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Ukraine crisis set to add to new car delivery delays

New car buyers face even longer waits due to Russia's invasion of Ukraine

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UK consumers wanting to buy new cars could be facing even longer waits due to the Ukraine crisis.

Shortages and higher prices of essential raw materials needed on production lines caused by the invasion ordered by Russian president Vladimir Putin are likely to add further delays to car production, already hit by the global shortage of semi-conductor chips.

Ukraine is a prime exporter of neon gas, which is an essential part of the production process of the chips used extensively in new cars. Automotive production has already been badly affected over the past year by the microchip shortage, caused by manufacturers in the Far East closing their factories during the Covid pandemic.

Russia is also the world’s third-largest producer of nickel, used in the lithium-ion batteries of electric cars, while around one fifth of the palladium used by the German automotive industry to make catalytic convertors also comes from Russia.

Meanwhile several European manufacturers building cars sold in the UK, including BMW, Renault and Volkswagen, are already suffering production delays and suspensions due to Ukrainian component manufacturers being unable to maintain supplies.

VDA, the German automakers association, warned that the invasion, and the sanctions imposed on Russia as a result, would leave the car industry facing long-term shortages and higher prices of raw materials. According to statistics specialist GlobalData, nickel prices have increased by 21% since the end of 2021.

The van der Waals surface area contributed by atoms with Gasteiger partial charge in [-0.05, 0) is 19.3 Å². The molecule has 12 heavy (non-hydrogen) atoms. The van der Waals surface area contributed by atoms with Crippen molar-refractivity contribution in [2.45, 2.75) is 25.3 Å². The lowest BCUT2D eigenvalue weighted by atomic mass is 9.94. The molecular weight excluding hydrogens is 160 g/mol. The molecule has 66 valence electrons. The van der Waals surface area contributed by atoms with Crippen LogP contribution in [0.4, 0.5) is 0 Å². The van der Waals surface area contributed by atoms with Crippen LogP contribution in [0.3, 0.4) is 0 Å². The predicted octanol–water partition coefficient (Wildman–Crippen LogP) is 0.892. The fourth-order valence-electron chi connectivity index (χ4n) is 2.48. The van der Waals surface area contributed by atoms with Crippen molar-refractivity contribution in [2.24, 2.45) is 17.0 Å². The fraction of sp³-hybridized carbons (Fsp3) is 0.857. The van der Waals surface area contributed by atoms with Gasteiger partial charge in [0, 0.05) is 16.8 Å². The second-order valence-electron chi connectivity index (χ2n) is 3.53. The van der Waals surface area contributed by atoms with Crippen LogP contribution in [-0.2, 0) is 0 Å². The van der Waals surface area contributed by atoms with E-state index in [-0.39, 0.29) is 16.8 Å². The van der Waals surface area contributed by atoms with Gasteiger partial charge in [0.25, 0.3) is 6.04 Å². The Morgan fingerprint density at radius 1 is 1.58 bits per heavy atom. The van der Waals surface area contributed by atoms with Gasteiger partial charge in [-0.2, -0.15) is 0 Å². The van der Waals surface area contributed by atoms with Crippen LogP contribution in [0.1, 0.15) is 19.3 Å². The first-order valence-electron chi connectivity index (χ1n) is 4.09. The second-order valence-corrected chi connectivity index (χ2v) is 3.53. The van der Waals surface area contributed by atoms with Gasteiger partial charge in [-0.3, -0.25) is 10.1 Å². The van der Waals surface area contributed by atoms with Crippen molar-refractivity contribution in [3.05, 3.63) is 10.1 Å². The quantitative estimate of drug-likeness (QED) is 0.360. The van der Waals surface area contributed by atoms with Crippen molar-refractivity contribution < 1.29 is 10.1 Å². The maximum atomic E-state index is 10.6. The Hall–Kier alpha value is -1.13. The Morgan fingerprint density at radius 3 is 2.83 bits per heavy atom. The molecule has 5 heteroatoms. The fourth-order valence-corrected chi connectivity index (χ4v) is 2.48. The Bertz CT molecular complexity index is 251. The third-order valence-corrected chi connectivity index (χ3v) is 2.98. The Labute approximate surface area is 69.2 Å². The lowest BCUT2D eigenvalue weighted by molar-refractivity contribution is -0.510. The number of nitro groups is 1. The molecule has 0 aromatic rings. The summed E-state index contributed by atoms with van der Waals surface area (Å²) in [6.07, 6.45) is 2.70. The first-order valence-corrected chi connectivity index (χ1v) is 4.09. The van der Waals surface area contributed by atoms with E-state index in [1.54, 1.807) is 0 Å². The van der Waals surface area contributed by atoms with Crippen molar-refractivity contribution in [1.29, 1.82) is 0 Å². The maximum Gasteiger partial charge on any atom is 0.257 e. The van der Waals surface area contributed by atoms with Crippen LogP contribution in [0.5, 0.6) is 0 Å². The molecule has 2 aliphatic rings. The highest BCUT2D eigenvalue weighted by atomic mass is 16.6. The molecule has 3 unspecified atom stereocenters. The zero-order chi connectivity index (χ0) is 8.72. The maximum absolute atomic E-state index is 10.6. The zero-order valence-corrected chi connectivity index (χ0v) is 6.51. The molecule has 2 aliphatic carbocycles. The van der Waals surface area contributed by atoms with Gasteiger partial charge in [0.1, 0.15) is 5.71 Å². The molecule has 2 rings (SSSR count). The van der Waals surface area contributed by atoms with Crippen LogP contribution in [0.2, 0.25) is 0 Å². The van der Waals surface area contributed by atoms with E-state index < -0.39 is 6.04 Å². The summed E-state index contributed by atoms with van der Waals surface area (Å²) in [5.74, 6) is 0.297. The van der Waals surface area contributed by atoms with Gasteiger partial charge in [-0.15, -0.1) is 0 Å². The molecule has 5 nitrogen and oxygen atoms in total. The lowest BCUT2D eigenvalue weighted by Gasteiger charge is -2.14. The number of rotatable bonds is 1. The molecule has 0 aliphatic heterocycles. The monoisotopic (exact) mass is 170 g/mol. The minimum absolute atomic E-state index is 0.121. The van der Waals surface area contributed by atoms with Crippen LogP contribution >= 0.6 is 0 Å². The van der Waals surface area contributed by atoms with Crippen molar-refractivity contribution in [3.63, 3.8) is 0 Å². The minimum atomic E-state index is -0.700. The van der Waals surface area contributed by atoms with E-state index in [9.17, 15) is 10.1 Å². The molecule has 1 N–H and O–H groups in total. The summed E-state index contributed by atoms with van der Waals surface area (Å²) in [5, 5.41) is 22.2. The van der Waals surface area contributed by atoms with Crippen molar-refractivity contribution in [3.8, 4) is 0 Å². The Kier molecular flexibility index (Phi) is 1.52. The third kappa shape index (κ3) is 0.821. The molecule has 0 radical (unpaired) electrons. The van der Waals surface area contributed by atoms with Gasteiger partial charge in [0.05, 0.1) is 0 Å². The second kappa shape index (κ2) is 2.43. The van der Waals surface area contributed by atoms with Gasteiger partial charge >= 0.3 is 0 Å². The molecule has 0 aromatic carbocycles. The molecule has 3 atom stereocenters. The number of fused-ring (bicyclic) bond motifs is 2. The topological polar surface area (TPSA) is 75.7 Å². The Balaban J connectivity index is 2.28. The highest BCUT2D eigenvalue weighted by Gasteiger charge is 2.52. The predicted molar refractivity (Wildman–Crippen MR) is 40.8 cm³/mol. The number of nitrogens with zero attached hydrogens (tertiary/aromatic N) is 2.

New figures from the Society of Motor Manufacturers & Traders (SMMT) showed that UK car production numbered just 859,575 vehicles in 2021, the lowest number since 1958, and even before the invasion of Ukraine the chip crisis was expected to continue for some time – on 23rd February, Mini was forced to again suspend production at its Oxford factory for several days due to a lack of chips.

Car dealers have been facing increasingly angry customers as their chosen models were either delayed by as much as six months, had options removed or were even removed from sale.

Suzuki GB director Dale Wyatt told The Car Expert that deliveries had been badly affected by the chip shortage; “we’ve been running at around 50% of normal production capacity and we are very concerned at potential further delays caused by the Ukraine crisis,” he said.

However, he added that dealers had reported that generally customers were being very understanding of the issues. “We’ve been trying to keep them as informed of the situation as possible and that has helped – I think what really irritates customers is voids of silence.”

The new delays could also have repercussions for Government-led programmes to encourage the switch to electric cars (EVs). The UK Government plans to ban all sales of non-electric new cars by 2030, by which time Germany plans to have 15 million EVs on its roads. But GlobalData predicts that the ongoing shortages and price rises could make it very difficult for manufacturers to produce enough cars at competitive prices to hit such targets.

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Andrew Charman
Andrew Charman
Andrew is a road test editor for The Car Expert. He is a member of the Guild of Motoring Writers, and has been testing and writing about new cars for more than 20 years. Today he is well known to senior personnel at the major car manufacturers and attends many new model launches each year.